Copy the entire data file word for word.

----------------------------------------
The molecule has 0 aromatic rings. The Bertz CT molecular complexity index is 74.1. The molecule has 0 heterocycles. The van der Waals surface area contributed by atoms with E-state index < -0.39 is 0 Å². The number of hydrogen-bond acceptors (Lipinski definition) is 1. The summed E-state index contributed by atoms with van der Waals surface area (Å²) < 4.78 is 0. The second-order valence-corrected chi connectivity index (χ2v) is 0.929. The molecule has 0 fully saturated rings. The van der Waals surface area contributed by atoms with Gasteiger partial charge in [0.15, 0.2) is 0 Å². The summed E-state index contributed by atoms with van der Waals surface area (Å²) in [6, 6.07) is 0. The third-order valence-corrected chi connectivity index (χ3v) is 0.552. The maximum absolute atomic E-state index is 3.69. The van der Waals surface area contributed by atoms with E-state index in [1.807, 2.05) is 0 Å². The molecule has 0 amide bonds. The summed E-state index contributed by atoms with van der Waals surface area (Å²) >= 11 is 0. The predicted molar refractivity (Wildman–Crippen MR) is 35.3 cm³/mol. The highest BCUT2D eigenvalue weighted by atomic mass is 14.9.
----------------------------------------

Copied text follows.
The molecule has 0 aromatic rings. The Bertz CT molecular complexity index is 74.1. The molecule has 0 heterocycles. The van der Waals surface area contributed by atoms with E-state index < -0.39 is 0 Å². The number of hydrogen-bond acceptors (Lipinski definition) is 1. The summed E-state index contributed by atoms with van der Waals surface area (Å²) < 4.78 is 0. The second-order valence-corrected chi connectivity index (χ2v) is 0.929. The molecule has 0 fully saturated rings. The van der Waals surface area contributed by atoms with Gasteiger partial charge in [0.15, 0.2) is 0 Å². The summed E-state index contributed by atoms with van der Waals surface area (Å²) in [6, 6.07) is 0. The third-order valence-corrected chi connectivity index (χ3v) is 0.552. The maximum absolute atomic E-state index is 3.69. The van der Waals surface area contributed by atoms with E-state index in [1.807, 2.05) is 0 Å². The molecule has 0 amide bonds. The summed E-state index contributed by atoms with van der Waals surface area (Å²) >= 11 is 0. The predicted molar refractivity (Wildman–Crippen MR) is 35.3 cm³/mol. The highest BCUT2D eigenvalue weighted by atomic mass is 14.9.